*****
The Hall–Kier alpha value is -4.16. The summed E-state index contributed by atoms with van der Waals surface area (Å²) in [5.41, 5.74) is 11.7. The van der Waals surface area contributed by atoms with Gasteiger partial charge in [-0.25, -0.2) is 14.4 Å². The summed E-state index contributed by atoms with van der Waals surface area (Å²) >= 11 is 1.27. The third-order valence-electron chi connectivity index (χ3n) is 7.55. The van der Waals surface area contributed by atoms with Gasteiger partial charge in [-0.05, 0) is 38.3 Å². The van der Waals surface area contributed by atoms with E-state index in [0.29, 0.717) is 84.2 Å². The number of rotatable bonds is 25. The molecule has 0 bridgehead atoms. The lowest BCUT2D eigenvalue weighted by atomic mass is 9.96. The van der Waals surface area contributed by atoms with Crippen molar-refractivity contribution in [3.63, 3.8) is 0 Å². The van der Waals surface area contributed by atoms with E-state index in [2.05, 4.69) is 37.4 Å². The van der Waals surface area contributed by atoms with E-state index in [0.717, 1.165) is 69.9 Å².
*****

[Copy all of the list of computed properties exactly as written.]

The Hall–Kier alpha value is -4.16. The summed E-state index contributed by atoms with van der Waals surface area (Å²) in [5.41, 5.74) is 11.7. The van der Waals surface area contributed by atoms with Gasteiger partial charge in [-0.25, -0.2) is 14.4 Å². The summed E-state index contributed by atoms with van der Waals surface area (Å²) >= 11 is 1.27. The third-order valence-electron chi connectivity index (χ3n) is 7.55. The van der Waals surface area contributed by atoms with Gasteiger partial charge in [-0.05, 0) is 38.3 Å². The van der Waals surface area contributed by atoms with E-state index in [0.29, 0.717) is 84.2 Å². The number of rotatable bonds is 25. The molecule has 0 bridgehead atoms. The lowest BCUT2D eigenvalue weighted by atomic mass is 9.96. The van der Waals surface area contributed by atoms with Crippen molar-refractivity contribution in [3.63, 3.8) is 0 Å². The van der Waals surface area contributed by atoms with E-state index in [2.05, 4.69) is 37.4 Å². The van der Waals surface area contributed by atoms with E-state index in [0.717, 1.165) is 69.9 Å².